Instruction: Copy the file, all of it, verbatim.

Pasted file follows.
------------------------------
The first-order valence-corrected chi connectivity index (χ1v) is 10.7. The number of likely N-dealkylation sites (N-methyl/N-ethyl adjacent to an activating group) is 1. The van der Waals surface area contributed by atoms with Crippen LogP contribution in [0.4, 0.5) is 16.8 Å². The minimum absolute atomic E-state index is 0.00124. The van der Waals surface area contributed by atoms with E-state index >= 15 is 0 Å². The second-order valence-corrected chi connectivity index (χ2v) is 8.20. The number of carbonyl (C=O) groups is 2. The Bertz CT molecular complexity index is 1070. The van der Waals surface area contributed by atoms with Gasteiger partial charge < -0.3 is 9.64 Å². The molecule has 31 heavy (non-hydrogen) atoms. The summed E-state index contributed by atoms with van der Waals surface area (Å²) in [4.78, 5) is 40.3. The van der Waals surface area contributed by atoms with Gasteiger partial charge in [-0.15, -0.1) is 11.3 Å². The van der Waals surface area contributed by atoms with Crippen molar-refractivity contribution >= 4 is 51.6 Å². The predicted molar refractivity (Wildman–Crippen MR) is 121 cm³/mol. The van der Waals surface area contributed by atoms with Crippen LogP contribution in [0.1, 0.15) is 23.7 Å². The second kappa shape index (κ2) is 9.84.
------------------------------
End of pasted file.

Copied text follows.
The first-order valence-corrected chi connectivity index (χ1v) is 10.7. The number of likely N-dealkylation sites (N-methyl/N-ethyl adjacent to an activating group) is 1. The van der Waals surface area contributed by atoms with Crippen LogP contribution in [0.4, 0.5) is 16.8 Å². The minimum absolute atomic E-state index is 0.00124. The van der Waals surface area contributed by atoms with E-state index >= 15 is 0 Å². The second-order valence-corrected chi connectivity index (χ2v) is 8.20. The number of carbonyl (C=O) groups is 2. The Bertz CT molecular complexity index is 1070. The van der Waals surface area contributed by atoms with Gasteiger partial charge < -0.3 is 9.64 Å². The molecule has 31 heavy (non-hydrogen) atoms. The summed E-state index contributed by atoms with van der Waals surface area (Å²) in [4.78, 5) is 40.3. The van der Waals surface area contributed by atoms with Gasteiger partial charge in [-0.15, -0.1) is 11.3 Å². The van der Waals surface area contributed by atoms with Crippen molar-refractivity contribution >= 4 is 51.6 Å². The predicted molar refractivity (Wildman–Crippen MR) is 121 cm³/mol. The van der Waals surface area contributed by atoms with Crippen LogP contribution in [0.1, 0.15) is 23.7 Å². The second kappa shape index (κ2) is 9.84.